One of the most recognizable design interventions specifically for hurricane prone areas is the hurricane tie. These bent metal clips and straps are common in both wood and cold formed steel framing. By adding additional stiffness, hurricane ties effectively translate uplift loads from roofing to wall studs. Further paired with additional hardware like hold downs and strapping for floor-to-floor and shearwall-to-foundation connections, the load caused by wind uplift is effectively transferred to the building foundation. These clips provide the critical reinforcement needed to protect your structure in the event of extreme weather. The most common connection that comes to mind when thinking about hurricane ties is roof rafters-to-wall or truss-to-wall framing, but hurricane ties and additional hardware can also be used to reinforce floor-to-floor connections and floor-to-foundation connections. There are many variations of hurricane ties to provide high quality solutions for reinforcing all of the connections you may encounter in your construction project.


Framing example with metal strapping also used as hurricane ties.

Several Types of Hurricane Ties Available in our Online Store Pictured in Installation Scenarios:

CDHT1 Hurricane Tie

CDHT10S Hurricane Tie

CDHT10A Hurricane Tie

ClarkDietrich hurricane ties CDHT1, CDHT10S, and CDHT10A are designed to hold trusses on both sides to transfer uplift loads from roof framing members to the wall studs. Please refer to the product submittal sheets for CDHT1, CDHT10S, and CDHT10A for additional technical information including code approvals.

CDHT6 Hurricane Tie

CDHT8 Hurricane Tie

ClarkDietrich hurricane ties CDHT6 and CDHT8 are designed as high capacity hurricane ties that connect trusses to the top of wall plates in wood framing walls. Please refer to the product submittal sheets for CDHT6 and CDHT8 for additional technical information including code approvals.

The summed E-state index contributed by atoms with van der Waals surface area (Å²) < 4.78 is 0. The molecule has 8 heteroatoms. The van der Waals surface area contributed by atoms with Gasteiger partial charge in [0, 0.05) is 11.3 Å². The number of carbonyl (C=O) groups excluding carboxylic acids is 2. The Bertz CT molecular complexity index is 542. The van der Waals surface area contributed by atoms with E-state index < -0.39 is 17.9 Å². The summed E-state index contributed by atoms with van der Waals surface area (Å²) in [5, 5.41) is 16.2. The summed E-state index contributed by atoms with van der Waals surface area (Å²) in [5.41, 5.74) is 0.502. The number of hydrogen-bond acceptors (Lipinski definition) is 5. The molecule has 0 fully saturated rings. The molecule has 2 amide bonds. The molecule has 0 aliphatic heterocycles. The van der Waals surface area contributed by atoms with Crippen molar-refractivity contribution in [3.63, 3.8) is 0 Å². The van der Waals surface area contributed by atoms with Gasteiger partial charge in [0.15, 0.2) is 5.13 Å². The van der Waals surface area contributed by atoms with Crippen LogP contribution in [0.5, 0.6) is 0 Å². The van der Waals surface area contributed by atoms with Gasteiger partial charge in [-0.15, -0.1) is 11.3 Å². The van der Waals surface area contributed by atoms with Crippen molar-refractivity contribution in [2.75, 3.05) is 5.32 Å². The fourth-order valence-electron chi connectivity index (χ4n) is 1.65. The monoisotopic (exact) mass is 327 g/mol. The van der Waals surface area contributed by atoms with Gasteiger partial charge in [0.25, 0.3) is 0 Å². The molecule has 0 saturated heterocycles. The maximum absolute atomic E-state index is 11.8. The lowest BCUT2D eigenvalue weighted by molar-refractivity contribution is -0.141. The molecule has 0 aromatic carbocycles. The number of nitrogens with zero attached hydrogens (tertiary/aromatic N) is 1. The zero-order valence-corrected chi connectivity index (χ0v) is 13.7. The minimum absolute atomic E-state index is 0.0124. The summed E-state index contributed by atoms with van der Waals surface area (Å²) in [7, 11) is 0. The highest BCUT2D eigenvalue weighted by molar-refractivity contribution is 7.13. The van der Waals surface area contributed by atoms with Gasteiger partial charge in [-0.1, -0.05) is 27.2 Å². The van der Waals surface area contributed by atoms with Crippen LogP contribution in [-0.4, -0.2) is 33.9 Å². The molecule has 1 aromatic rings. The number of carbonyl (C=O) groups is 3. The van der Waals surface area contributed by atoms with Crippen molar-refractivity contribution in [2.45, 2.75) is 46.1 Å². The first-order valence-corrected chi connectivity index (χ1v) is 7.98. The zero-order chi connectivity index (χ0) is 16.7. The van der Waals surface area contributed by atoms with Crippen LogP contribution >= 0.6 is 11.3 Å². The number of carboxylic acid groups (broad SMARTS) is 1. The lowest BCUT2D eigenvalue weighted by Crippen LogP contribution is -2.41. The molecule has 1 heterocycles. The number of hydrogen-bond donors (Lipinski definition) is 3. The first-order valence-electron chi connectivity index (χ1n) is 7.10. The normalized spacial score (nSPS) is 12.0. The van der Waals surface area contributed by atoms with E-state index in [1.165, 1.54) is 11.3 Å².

CDHT2.5A Hurricane Tie

CDHT2.5T Hurricane Tie

CDHT2A Hurricane Tie

CDHT3 Hurricane Tie

ClarkDietrich hurricane ties CDHT2A, CDHT2.5A, CDHT2.5T, and CDHT3 are used as a connection between truss/rafters and walls to resist lateral and uplift conditions. Please refer to the product submittal sheets for CDHT2A, CDHT2.5A, CDHT2.5T, and CDHT3 for additional technical information including code approvals.

How Can the Use of Engineered Trusses Help Prevent Hurricane or Storm Damage to Structures?

Trusses contribute to building safety in hurricane-prone areas by providing a strong, stable, and wind-resistant roof structure. Their design and use, particularly when combined with hurricane ties, play a critical role in protecting buildings and their occupants from the devastating effects of hurricanes.

Some of the Advantages of Using Engineered Trusses:

Load Distribution:
Roof trusses are designed to distribute the weight of the roof evenly across the structure. This balanced distribution helps the building withstand both vertical loads (like snow or heavy roofing materials) and lateral forces (such as those exerted by high winds during a hurricane).

Strength and Stability:
Trusses are typically made from strong materials such as cold rolled steel studs or engineered wood, which provide superior strength and stability compared to traditional rafters. This increased strength helps the roof resist deformation and failure during extreme weather conditions. At US Frame Factory we fabricate trusses using cold-formed steel (CFS). See our article about truss design for more information.